What is the term $K$ in Akaike information criterion? The AIC is defined as $2K-2log(L)$, where $L$ is the maximized value of the likelihood function for the estimated model.

On the internet, I found three competing candidates:

  1. Number of parameters + error term (for simple linear one-predictor model, intercept, slope and error term: $K=3$)
  2. Number of parameters (for the linear one-predictor model, intercept and slope: $K=2$)
  3. Number of predictors (for the linear one-predictor model, the slope: $K=1$)

Which one is correct and why?


This is how the original 1974 paper by Hirotugu Akaike defines the AIC:

AIC = (-2)log(maximum likelihood) + 2(number of independently adjusted parameters within the model)

The error term is not a parameter which you're independently trying to adjust, but the intercept is (e.g. your slope might be zero and the data best fit by a horizontal line). The correct answer for your simple univariate regression is $K=2$ (intercept and slope).

  • $\begingroup$ "The error term is not a parameter which you're independently trying to adjust, but the intercept is (e.g. your data might best be fit by a horizontal line)." I think you mean "...fit by a line through the origin," since omitting the intercept term constrains the intercept to be zero, but yields a line with slope $\beta$. $\endgroup$ – Sycorax Sep 26 '13 at 13:34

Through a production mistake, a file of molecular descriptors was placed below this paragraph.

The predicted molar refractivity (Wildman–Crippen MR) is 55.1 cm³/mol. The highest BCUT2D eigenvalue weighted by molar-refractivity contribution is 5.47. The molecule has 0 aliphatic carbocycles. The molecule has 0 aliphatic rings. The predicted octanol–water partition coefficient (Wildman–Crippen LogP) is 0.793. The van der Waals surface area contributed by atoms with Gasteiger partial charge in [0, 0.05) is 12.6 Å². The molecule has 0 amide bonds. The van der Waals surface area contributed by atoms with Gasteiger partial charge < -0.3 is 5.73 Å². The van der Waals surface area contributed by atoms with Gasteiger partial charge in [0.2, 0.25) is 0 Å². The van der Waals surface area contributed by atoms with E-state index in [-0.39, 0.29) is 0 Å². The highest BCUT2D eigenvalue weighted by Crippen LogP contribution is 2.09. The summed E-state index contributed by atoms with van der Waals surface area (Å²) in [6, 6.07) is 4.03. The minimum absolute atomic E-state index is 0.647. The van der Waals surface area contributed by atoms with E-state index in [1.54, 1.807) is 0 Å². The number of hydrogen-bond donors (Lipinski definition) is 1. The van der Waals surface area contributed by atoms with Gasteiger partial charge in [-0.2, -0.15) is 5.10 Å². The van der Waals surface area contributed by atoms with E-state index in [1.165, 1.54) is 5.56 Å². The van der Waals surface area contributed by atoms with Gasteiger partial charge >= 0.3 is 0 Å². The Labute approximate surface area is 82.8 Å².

• $\begingroup$ The point I was trying to make was that the intercept is an independently adjusted parameter. That is, you could have a slope of zero, and an intercept of, say, one. This would draw a straight line through the data. Or you can start with a slope $\beta$ and then adjust the intercept until you get the best fit. The point is that the intercept should be counted. $\endgroup$ – Cristian Dima Sep 26 '13 at 13:38
  • $\begingroup$ I agree that the intercept is an independently-adjusted parameter. The sentence seems to indicate that the intercept parameter determines whether or not the line is horizontal, which is not the case. $\endgroup$ – Sycorax Sep 26 '13 at 13:47
  • $\begingroup$ Thanks for the quick answer. I was just wondering whether we must add a variance component to the estimated parameters (the first one above with error term perhaps implies that), bacause it has been counted in in some cases e.g. www4.ncsu.edu/~shu3/Presentation/AIC.pdf stats.stackexchange.com/questions/67786/… $\endgroup$ – Timo J. Marjomäki Oct 2 '13 at 8:36
  • $\begingroup$ So in the multivariate case, would we increment K by 1 for each column/attribute added to the regression model, after the initial one? This is a great answer, but I want to make sure I understand it clearly; asking a separate question would probably qualify as a duplicate. $\endgroup$ – SQLServerSteve May 20 '17 at 0:05

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